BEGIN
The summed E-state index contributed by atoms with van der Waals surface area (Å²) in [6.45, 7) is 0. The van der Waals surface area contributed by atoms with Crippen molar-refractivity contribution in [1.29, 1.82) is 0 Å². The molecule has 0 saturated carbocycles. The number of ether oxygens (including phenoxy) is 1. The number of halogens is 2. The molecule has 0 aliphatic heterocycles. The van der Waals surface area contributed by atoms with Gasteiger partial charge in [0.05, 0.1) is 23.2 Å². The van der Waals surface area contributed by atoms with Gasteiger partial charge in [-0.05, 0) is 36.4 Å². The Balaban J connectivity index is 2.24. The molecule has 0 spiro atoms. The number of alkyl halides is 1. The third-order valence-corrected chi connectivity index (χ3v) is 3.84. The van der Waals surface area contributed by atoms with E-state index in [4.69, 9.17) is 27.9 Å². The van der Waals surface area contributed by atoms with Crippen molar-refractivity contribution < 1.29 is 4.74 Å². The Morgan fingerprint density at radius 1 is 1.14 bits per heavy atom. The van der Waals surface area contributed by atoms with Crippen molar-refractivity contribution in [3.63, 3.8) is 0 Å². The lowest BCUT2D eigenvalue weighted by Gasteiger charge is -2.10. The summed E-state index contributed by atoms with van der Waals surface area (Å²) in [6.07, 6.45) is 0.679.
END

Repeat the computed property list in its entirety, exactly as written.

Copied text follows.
The summed E-state index contributed by atoms with van der Waals surface area (Å²) in [6.45, 7) is 0. The van der Waals surface area contributed by atoms with Crippen molar-refractivity contribution in [1.29, 1.82) is 0 Å². The molecule has 0 saturated carbocycles. The number of ether oxygens (including phenoxy) is 1. The number of halogens is 2. The molecule has 0 aliphatic heterocycles. The van der Waals surface area contributed by atoms with Gasteiger partial charge in [0.05, 0.1) is 23.2 Å². The van der Waals surface area contributed by atoms with Gasteiger partial charge in [-0.05, 0) is 36.4 Å². The Balaban J connectivity index is 2.24. The molecule has 0 spiro atoms. The number of alkyl halides is 1. The third-order valence-corrected chi connectivity index (χ3v) is 3.84. The van der Waals surface area contributed by atoms with E-state index in [4.69, 9.17) is 27.9 Å². The van der Waals surface area contributed by atoms with Crippen molar-refractivity contribution < 1.29 is 4.74 Å². The Morgan fingerprint density at radius 1 is 1.14 bits per heavy atom. The van der Waals surface area contributed by atoms with Crippen molar-refractivity contribution in [3.63, 3.8) is 0 Å². The lowest BCUT2D eigenvalue weighted by Gasteiger charge is -2.10. The summed E-state index contributed by atoms with van der Waals surface area (Å²) in [6.07, 6.45) is 0.679.